The yellow dust this year in South Korea is as bad as I can remember it ever being and it seems Korean citizens are beginning to take action to do something about it:
Many believe that while South Korea has had its own air problem, the recent sharp deterioration is mainly due to China, the world’s biggest polluter.
This belief has led to the first civil lawsuit filed by South Korean citizens against the governments of both Korea and China.
Choi Yul, an environmental activist and president of the Korea Green Foundation, and attorney Ahn Kyung-jae filed the suit Wednesday with the Seoul Central District Court, seeking 3 million won ($2,650) each in compensation.
The data on how much of the airborne pollutants in Korea are from China is not seen as reliable.
The Comprehensive Plan on Fine Particulate Matter compiled by several government bodies put the figure at 30-50 percent.
Such figures are estimated using data from Baengnyeongdo, a remote western island.
However, a report from the Munhwa Ilbo uncovered that the decimal point on the published data data collected at Baengnyeongdo over the past two years had been put in the wrong place giving much lower readings than was the case. Officials say they used the correct data in their calculations, and had therefore not underestimated China’s influence, but are coy about releasing the data.
A study leaked from the Ministry of Environment estimated that 86 percent of ultrafine dust particles in Seoul and its surrounding cities on March 21, when the entire country was choked with high dust concentrations, was of Chinese origin.
The ministry confirmed that figure, but has been reluctant to reveal more data on the China factor, claiming a significant portion of the pollutants originate here. [Korea Herald]
You can read more at the link, but the Seoul city government did recently release statistics that showed 55% of the air pollution in Seoul was coming from China. The ROK can take measures to reduce pollution domestically, but ultimately it will not matter until they get the Chinese government to do something on their end. Good luck with that.
It has seemed to me that the yellow dust pollution from China has gotten worse every year and this study now confirms that it in fact has:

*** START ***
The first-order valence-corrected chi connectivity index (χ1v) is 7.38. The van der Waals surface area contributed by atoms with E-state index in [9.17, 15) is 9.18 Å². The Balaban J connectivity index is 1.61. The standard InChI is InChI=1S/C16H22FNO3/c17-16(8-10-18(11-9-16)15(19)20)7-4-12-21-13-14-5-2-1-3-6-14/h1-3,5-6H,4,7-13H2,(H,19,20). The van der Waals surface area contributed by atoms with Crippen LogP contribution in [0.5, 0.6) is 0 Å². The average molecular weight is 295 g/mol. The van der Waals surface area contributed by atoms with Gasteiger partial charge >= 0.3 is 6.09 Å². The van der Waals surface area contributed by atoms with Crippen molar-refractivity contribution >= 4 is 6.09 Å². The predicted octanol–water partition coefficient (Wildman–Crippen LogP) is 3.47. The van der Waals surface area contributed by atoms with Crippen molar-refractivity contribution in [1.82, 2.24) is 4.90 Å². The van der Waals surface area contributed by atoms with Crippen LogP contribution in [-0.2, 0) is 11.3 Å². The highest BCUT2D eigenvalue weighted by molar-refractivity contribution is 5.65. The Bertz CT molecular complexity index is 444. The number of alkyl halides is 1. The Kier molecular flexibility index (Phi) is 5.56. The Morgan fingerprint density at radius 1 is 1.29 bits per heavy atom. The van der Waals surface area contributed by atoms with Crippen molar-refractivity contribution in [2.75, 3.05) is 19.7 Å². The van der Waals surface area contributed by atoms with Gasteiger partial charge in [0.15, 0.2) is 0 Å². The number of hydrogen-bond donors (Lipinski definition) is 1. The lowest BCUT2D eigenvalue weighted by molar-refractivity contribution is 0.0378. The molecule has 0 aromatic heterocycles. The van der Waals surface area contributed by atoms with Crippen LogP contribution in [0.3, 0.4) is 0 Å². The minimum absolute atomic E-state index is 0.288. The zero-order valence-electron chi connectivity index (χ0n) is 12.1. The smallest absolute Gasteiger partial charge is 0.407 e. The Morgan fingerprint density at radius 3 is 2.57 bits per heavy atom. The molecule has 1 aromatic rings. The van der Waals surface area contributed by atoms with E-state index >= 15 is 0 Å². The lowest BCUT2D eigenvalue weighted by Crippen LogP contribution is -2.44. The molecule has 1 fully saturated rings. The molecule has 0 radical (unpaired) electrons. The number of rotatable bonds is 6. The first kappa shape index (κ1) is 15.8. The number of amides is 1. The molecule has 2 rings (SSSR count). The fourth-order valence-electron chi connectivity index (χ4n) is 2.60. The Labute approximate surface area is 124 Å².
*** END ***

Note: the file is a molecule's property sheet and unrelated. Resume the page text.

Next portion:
Seoul’s government is trying its best to counter the gunk in the city’s air.
But it admitted Thursday that sources of pollution from outside Korea, including fine particle pollution from China, have increased in the past few years.
“According to our research conducted in 2011 and 2016, Seoul’s contribution to pollution grew from 21 percent in 2011 to 22 percent in 2016,” said Hwang Bo-yeon, head of the Climate and Environment Headquarters of the Seoul Metropolitan Government. “But the contribution to air pollution by international factors, including fine dust from China, grew from 49 percent to 55 percent in the same period.
“The city will do all it can, including increasing city-to-city meetings with Beijing to address the problem together.” [Joong Ang Ilbo]
You can read more at the link.
The yellow dust is getting so bad in Korea that in the future everyone may need these air purifiers in their homes as a must have appliance:
The ever-dirtier air in Korea has sparked consumer interest in air purifiers for the home and local electronics companies are cranking out new models, including ones that use the Internet of Things technology.
The number of air purifiers sold last year was one million units compared to 900,000 in 2015 and 500,000 in 2014. In money terms, sales of air purifiers amounted to 1 trillion won ($894.2 million) last year – which may grow to 1.5 trillion won this year, according to industry insiders.
Discount chain E-Mart reported a 60.8 percent increase year on year in air purifier sales between March 1 and 23. Electronics retailers Lotte Hi-Mart said its air purifier sales rose 30 percent year on year from March 1 through 22.
“With the influx of Chinese smog and lack of rain, the number of days with excessive fine dust was particularly high this year,” said Cho Yong-wook, E-Mart’s buyer for electronics. “As a consequence, we’re seeing a sharp increase in customers shopping for air purifiers.” [Joong Ang Ilbo]
You can read more at the link.
I saw this posted over at Reddit Korea which shows how bad the air quality in Seoul currently is:
Here is how Seoul’s air compares to Busan at the other end of the country:
The yellow dust this year has been absolutely horrible in Korea and it seems to get worse every year:
Image from the Korea Herald.
Korean consumers’ concern about fine dust, which is believed to come from China, seems to be legitimate as confirmed by a report published Thursday in the peer-reviewed international journal Nature.
About 30,900 people in Korea and Japan die prematurely every year due to fine dust from China, according to the study jointly conducted by researchers in China’s Tsinghua and Peking universities, the University of British Columbia and the University of California, Irvine.
Analyzing the number of early deaths from heart, lung and blood vessel-related diseases and the density and movement of fine dust, the researchers found out that 411,100 people worldwide died prematurely due to fine dust from outside their countries.